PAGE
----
Debt is a complex matter and there are many different terms and systems that you need to understand in order to have a firm grasp on the matter. However failure to understand debt can make the whole subject much more fraught and a lot of the difficulties that people have with debt come from a lack of understanding. No matter which side of the fence you are on – whether you are the lender or the borrower – understanding the various terms involved in debt is an important step to managing it more effectively.
One such term is ‘debt yield’ which is a phrase that we hear a lot but that no all of us fully understand. Here we will look at what debt yield is and how it affects us.
What is Debt Yield?
Yield means the return on an investor’s capital. In other words it is how much the lender expects to make on the investment. This is usually expressed annually written as a ratio/percentage alongside the value of the investment.
For instance in the case of investing in stock the yield would be how much you make in annual dividends. So in other words if you were to own a stock work $40, that would mean that you’d expect to make a certain amount of dividends annually. If that was $1 then your yield would be $4.4%’. However there can be various types of yield, so if your stock is worth $40 but is currently valued at $44 then the ‘cost yield’ would be 4.4% but the ‘current yield’ would be 3%.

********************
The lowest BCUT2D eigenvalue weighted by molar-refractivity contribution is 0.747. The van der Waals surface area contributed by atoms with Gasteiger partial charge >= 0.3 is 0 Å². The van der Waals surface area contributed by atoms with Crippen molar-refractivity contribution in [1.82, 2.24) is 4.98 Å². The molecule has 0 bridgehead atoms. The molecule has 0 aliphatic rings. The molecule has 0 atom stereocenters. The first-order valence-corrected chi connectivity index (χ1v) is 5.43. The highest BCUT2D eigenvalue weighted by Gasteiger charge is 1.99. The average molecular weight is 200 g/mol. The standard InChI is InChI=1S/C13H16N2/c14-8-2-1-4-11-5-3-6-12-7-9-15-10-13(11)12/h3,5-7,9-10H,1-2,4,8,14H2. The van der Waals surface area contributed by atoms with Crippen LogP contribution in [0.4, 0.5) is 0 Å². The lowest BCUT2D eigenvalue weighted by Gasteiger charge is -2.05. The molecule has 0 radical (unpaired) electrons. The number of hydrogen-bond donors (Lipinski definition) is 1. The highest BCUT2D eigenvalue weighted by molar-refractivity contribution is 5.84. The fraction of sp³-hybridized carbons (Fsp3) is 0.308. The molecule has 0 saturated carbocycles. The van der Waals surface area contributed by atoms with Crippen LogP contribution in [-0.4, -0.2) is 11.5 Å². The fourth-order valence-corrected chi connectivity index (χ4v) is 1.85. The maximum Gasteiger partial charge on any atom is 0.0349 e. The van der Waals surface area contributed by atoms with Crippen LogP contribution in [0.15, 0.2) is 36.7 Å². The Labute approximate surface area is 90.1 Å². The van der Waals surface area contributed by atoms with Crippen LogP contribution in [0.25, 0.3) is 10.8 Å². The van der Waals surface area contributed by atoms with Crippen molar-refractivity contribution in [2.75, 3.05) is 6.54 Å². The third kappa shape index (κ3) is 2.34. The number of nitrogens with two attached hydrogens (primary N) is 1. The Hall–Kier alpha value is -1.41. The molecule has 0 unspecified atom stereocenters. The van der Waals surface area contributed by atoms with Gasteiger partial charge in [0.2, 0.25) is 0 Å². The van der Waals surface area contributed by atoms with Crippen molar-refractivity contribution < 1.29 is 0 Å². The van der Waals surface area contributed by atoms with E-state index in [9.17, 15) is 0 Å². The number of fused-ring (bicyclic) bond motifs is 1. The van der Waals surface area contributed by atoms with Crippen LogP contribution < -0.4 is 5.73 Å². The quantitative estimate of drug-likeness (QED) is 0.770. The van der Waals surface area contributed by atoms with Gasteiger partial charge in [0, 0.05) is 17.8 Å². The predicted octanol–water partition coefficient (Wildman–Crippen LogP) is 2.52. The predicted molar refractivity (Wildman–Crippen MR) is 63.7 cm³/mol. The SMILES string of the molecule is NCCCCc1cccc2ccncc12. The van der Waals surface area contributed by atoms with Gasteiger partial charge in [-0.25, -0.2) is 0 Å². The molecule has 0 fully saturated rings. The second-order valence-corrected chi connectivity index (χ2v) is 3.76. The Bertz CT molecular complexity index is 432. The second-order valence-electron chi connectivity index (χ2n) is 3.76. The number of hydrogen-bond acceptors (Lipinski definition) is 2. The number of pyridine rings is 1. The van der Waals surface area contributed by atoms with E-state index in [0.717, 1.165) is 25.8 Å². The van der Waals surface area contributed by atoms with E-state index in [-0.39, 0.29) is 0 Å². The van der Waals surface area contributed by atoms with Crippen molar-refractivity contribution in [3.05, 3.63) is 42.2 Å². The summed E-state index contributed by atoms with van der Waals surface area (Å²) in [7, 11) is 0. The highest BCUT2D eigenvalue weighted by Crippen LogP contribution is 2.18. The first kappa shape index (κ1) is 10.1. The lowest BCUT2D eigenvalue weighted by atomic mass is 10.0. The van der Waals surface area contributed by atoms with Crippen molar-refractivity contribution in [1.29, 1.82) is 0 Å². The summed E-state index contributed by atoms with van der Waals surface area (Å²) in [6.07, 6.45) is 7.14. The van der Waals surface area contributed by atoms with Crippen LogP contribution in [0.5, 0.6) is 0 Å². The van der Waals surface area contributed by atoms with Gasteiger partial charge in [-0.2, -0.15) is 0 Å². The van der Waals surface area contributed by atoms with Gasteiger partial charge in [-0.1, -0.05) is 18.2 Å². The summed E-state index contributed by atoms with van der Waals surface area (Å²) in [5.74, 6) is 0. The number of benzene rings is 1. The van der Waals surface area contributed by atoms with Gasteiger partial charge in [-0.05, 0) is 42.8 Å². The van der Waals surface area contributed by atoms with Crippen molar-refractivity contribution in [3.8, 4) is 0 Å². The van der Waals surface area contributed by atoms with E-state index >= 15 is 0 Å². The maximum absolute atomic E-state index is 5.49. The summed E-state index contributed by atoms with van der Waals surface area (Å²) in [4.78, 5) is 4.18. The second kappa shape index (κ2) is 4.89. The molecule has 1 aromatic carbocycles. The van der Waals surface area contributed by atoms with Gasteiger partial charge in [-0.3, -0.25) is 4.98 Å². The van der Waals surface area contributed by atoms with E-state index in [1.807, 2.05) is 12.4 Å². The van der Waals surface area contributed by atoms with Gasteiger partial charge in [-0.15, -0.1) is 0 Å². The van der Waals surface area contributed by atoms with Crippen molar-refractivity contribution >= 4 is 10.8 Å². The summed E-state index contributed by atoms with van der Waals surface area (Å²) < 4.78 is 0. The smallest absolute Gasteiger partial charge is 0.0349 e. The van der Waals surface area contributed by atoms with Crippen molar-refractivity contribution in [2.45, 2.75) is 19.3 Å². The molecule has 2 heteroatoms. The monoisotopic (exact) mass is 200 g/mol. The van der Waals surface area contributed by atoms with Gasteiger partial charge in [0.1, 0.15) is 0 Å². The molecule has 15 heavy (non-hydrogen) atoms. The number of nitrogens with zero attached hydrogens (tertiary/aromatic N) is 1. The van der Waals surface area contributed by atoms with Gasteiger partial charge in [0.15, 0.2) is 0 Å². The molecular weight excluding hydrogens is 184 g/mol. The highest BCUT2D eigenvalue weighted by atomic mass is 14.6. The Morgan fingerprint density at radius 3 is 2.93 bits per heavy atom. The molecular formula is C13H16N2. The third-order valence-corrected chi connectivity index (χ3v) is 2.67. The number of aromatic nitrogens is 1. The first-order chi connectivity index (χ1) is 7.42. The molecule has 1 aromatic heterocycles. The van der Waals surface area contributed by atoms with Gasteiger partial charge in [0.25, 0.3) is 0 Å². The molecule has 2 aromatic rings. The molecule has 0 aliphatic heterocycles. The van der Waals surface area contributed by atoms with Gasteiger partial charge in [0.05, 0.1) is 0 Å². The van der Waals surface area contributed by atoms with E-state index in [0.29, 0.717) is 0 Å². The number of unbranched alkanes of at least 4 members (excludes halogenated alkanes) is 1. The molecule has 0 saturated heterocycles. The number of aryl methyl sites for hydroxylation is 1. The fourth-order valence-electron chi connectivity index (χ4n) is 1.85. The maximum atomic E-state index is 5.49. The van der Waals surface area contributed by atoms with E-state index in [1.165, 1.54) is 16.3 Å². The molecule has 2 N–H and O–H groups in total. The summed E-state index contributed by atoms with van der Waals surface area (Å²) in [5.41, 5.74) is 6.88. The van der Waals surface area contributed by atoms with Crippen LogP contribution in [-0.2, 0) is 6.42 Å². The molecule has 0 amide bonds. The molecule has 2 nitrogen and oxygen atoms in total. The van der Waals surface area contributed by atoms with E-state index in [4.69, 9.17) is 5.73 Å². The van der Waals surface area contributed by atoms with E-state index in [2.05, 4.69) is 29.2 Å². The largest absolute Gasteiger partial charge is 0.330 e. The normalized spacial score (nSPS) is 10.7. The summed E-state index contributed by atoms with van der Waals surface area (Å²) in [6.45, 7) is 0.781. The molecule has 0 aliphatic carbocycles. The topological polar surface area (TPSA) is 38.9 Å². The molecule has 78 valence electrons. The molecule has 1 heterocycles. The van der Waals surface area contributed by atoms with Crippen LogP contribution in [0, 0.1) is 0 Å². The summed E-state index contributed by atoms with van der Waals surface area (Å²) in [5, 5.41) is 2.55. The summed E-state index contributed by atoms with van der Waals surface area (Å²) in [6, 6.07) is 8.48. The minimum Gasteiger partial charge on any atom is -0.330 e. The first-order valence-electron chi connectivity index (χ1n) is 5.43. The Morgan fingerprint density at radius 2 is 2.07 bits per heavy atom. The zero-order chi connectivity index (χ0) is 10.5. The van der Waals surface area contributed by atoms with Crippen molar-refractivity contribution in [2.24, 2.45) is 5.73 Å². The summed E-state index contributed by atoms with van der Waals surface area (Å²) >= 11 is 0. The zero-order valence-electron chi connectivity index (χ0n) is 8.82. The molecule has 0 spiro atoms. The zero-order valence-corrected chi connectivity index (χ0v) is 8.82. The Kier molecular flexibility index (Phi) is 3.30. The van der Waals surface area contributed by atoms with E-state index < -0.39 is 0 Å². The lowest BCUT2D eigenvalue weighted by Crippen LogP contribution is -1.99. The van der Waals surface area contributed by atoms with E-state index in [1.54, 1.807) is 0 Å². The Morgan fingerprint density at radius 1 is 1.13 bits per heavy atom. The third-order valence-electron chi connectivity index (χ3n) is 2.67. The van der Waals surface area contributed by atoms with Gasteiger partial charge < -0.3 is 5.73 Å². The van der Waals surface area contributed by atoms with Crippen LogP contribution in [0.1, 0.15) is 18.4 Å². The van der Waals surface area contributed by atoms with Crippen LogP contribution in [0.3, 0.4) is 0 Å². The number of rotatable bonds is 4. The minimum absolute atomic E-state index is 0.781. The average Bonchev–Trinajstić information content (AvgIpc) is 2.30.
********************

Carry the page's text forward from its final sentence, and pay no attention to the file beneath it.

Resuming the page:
Debt yield then is of course this same idea applied to debt – in other words it is the amount that the lender is making from their investment on an annual basis against the value of the loan. Often you will hear the term ‘debt yield ratio’ which is just another way of phrasing the fact that this is measuring the debt against the dividends. This is also very popular in property investment.
Use of Debt Yield
Working out the debt yield then tells you a lot about a loan or an investment. It tells you for instance the risk involved and the potential profit. Of course the higher the debt yield, the more attractive the investment will look and the more likely they’ll be to make a purchase. However from the perspective of the borrower, a high debt yield is of course not a good thing.